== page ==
Penn State's board of trustees, in a rare unanimous vote, supported the deal. Key to that decision was that the university did not acknowledge the NCAA's right to impose the sanctions, said alumni-elected trustee Anthony Lubrano, a Glenmoore businessman.

The final agreement states only that the university acknowledges the NCAA's "legitimate and good faith interest and concern" regarding the Sandusky matter.

That, said Lubrano, "is a major distinction." He called the deal a "beatdown" of the NCAA, but acknowledged he would have liked stronger language.

"Settlements are just never perfect," he said to reporters outside the trustees meeting in State College, "and this one was a very good one for Penn State overall. I think it was a big win for Penn State."

Addressing reporters at the organization's annual convention, outside Washington, NCAA president Mark Emmert said much of the original consent decree remained.

"An extraordinary fine is still in place," he said. "The two years of bowl bans still went forward, the athletic integrity agreement still remains in place, the scholarship reductions . . . were nonetheless in place."

Under the deal, the university's "athletic integrity agreement" with the NCAA includes retaining former U.S. Sen. George Mitchell as a monitor.

Penn State also agreed "to commit a total of $60 million to activities and programs for the prevention of child sexual abuse and the treatment of victims of child sexual abuse with the State of Pennsylvania." The university will pay $48 million of that to the state and retain $12 million in an endowment fund.

"This money will help our community and communities across Pennsylvania recognize how these predators operate out in the open and, hopefully, begin to make sure something like this never, ever happens again," Corman said.

News of the deal lifted spirits among alumni who have battled the board of trustees since 2012, but did not satisfy some.

"I'm glad the money will stay in Pennsylvania, but all this should never have happened," said Elizabeth Morgan, a central Pennsylvania veterinarian and Penn State graduate, whose grandfather, father, aunt, and brothers also attended the university.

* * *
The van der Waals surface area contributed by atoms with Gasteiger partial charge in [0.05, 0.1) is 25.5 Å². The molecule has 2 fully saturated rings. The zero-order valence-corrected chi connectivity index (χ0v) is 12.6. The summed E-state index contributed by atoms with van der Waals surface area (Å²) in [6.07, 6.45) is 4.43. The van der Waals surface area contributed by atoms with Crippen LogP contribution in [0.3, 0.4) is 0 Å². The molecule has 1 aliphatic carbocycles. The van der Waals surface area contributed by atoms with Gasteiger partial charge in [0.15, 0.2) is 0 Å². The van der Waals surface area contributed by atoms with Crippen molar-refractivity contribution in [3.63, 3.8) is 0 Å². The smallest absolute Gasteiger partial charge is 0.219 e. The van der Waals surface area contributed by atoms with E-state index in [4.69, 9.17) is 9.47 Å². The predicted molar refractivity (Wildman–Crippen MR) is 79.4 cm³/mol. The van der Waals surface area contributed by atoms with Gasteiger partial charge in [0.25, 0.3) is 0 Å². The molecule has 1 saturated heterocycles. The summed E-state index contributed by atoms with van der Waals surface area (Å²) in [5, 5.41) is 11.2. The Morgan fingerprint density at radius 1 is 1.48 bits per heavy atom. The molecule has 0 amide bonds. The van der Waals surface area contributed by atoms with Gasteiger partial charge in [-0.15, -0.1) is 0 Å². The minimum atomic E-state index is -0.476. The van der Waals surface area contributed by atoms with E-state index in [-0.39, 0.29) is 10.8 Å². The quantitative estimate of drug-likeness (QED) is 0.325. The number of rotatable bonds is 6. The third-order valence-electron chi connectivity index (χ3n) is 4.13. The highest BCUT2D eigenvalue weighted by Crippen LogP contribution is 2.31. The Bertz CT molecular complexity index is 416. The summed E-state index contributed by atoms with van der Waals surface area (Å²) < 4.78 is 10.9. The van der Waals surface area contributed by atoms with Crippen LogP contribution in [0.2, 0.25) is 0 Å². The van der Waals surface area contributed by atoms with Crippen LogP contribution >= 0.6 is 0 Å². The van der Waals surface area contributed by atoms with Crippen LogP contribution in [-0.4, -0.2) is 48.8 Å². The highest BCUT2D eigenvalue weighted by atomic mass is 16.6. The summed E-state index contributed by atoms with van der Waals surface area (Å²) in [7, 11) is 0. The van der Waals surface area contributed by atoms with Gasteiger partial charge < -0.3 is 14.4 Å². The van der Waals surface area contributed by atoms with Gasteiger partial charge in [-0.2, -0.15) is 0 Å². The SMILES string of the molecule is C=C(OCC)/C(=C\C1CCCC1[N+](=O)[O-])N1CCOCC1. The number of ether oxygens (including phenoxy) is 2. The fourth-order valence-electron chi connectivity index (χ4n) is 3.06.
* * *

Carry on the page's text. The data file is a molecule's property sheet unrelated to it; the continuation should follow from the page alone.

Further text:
Morgan said she was waiting for "the truth" to emerge about Sandusky and the Second Mile, the charity he founded and used to meet and groom his victims. "Somebody is covering up for Jerry Sandusky and the Second Mile, and that needs to come out," she said.

Maribeth Roman Schmidt, spokeswoman for Penn Staters for Responsible Stewardship, a pro-Paterno group that has criticized the board since it fired Paterno days after the scandal broke, is among those looking for an apology from the NCAA - and more.

"As we have said before, our 40,000 members want to shine the court's spotlight into the dark corners of the original consent decree and hold accountable those who fraudulently scapegoated the entire Penn State community," said Schmidt, a Montgomery County public relations professional.

Lubrano, the Penn State trustee, said he would turn his attention to finally getting what he called proper honor for Paterno, whose famous bronze statue with its finger in the air in victory was taken from outside Beaver Stadium and put in storage in the scandal's aftermath.

He said he would like to see the statue restored to the same location.

"As far as I'm concerned, that needs to happen. It needs to happen very quickly," he said.

But the majority of board members have said they wanted to wait for the outcome of the criminal trials. Penn State president Eric Barron would not say whether there would be any retreat from that position in light of the NCAA deal. 215-854-4693 @ssnyderinq

Inquirer staff writer Jeremy Roebuck contributed to this article, as did Erin McCarthy.